People in the United States might get a chance to see the aurora borealis Wednesday night—without having to book a flight to Alaska.
The Space Weather Prediction Center has issued a G1 geomagnetic storm alert for the evening of February 27, meaning the northern lights will be visible a bit farther south than usual. Those in Montana, North Dakota, Minnesota, Wisconsin, Michigan, and Maine should be able to see the waves of color in the sky between sunset and 10 p.m.
Whether or not you’ll be able to see the northern lights depends on where you are. You’ll need clear skies with a good view of the northern horizon—meaning no trees, buildings, or hills can be in your way. You’ll also have to bear the cold long enough for your eyes to adjust to the darkness.
If you’re lucky, you’ll see waves of color towards the north. According to the Northern Lights Center, the aurora borealis forms when gaseous particles in the Earth’s atmosphere collide with electrically charged particles from the sun. The Earth’s magnetic field usually deflects these particles, but since the field is weaker around the poles, some particles slip through, creating the northern (or southern) lights. The color of the light depends on the types of gasses, with green and pink being the most common.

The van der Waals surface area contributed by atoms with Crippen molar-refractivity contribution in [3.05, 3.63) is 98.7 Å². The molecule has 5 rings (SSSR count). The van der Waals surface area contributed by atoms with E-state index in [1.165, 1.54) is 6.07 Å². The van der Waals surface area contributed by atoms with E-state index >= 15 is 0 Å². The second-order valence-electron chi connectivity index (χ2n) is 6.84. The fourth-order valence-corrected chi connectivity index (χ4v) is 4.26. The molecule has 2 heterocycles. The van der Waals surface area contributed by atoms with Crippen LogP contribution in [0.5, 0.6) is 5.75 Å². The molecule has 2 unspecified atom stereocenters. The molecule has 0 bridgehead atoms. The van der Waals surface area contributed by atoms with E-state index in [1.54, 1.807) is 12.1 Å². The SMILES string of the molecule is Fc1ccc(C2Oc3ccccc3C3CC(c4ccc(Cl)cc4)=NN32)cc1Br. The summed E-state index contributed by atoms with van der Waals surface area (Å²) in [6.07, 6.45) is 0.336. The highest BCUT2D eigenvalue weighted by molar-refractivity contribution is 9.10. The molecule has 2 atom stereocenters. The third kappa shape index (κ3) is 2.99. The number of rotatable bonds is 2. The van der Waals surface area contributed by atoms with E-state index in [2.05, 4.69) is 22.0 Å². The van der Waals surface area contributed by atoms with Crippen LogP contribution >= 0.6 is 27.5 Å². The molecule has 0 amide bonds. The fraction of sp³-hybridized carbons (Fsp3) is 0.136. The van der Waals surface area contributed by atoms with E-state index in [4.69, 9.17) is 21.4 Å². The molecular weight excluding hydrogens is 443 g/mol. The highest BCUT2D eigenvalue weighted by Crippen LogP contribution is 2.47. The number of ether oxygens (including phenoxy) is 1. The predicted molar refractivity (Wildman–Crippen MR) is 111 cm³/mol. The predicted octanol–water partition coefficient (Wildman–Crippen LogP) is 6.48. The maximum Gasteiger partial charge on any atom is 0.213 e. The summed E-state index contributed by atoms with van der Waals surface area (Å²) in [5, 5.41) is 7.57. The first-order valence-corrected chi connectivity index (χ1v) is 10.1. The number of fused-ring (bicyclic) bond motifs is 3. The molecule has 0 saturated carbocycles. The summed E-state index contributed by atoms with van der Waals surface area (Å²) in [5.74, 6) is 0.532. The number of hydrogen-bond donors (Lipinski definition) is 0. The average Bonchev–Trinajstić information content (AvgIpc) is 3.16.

Iceland is known to get some particularly great shows—a green, dragon-shaped spiral was captured during an aurora borealis earlier this month. Don’t expect the view from the U.S. to be quite as vivid, but you might spot some color.
If not, you might be able to spot Mercury at the very least. The planet will be its closest to Earth for the year Wednesday evening just after sunset. According to Thrillist, it should be visible with the naked eye.